Main Readings: Jonah 3.1-10; Psalm 62.5-12; 1 Corinthians 7.29-31; Mark 1.14-20
Supplementary Readings: Psalm 119.97-104; John 4.13-26; Leviticus 19.1-4, 9-18; Psalm 33.1-12; 1 John 2.12-17
“Praise the Lord with the lyre; make melody to him with the harp of ten strings. Sing to him a new song” (Psalm 33.2-3)
I sing in the evensong choir at St John’s Cathedral and my favourite part of Evensong is the Nunc Dimittis (Canticle of Simeon). At every Evensong you hear these same words, quietly sung in beautiful choral harmony.
The words, from Luke, in the 1662 Book of Common Prayer are: “Lord, now lettest thou thy servant depart in peace according to thy word. For mine eyes have seen thy salvation; Which thou hast prepared before the face of all people; To be a light to lighten the Gentiles and to be the glory of thy people Israel.”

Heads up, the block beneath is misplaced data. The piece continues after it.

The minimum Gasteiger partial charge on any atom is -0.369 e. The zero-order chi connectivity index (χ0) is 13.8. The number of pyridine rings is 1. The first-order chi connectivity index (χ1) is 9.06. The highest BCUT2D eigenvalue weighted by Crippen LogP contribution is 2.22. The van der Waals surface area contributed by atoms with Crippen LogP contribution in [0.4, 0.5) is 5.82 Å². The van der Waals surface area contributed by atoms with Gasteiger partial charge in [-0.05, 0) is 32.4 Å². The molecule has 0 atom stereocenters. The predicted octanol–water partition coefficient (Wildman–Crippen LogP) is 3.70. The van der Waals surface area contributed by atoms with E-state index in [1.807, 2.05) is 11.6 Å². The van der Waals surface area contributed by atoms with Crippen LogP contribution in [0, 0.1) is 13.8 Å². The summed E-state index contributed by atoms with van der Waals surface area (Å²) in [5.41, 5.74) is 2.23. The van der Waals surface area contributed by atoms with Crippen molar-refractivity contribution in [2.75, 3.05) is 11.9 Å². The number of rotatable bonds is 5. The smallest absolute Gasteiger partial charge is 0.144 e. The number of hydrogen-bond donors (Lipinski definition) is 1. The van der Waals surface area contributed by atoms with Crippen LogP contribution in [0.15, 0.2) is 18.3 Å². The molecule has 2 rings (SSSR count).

The Magnificat and Nunc Dimittis settings (known affectionately as ‘the Mag & Nunc’) have been set to music for centuries, from William Byrd in the 1500s, to other great composers such as Charles Villiers Stanford and Herbert Howells. For me, Evensong is a chance to reflect on the week that has passed and contemplate what is coming up in the forthcoming week. A chance for stillness and beautiful music – a chance to pray, to give thanks, to confess, to praise God.
“Sing to Him a new song.” Or praise God through another instrument.Jump to next article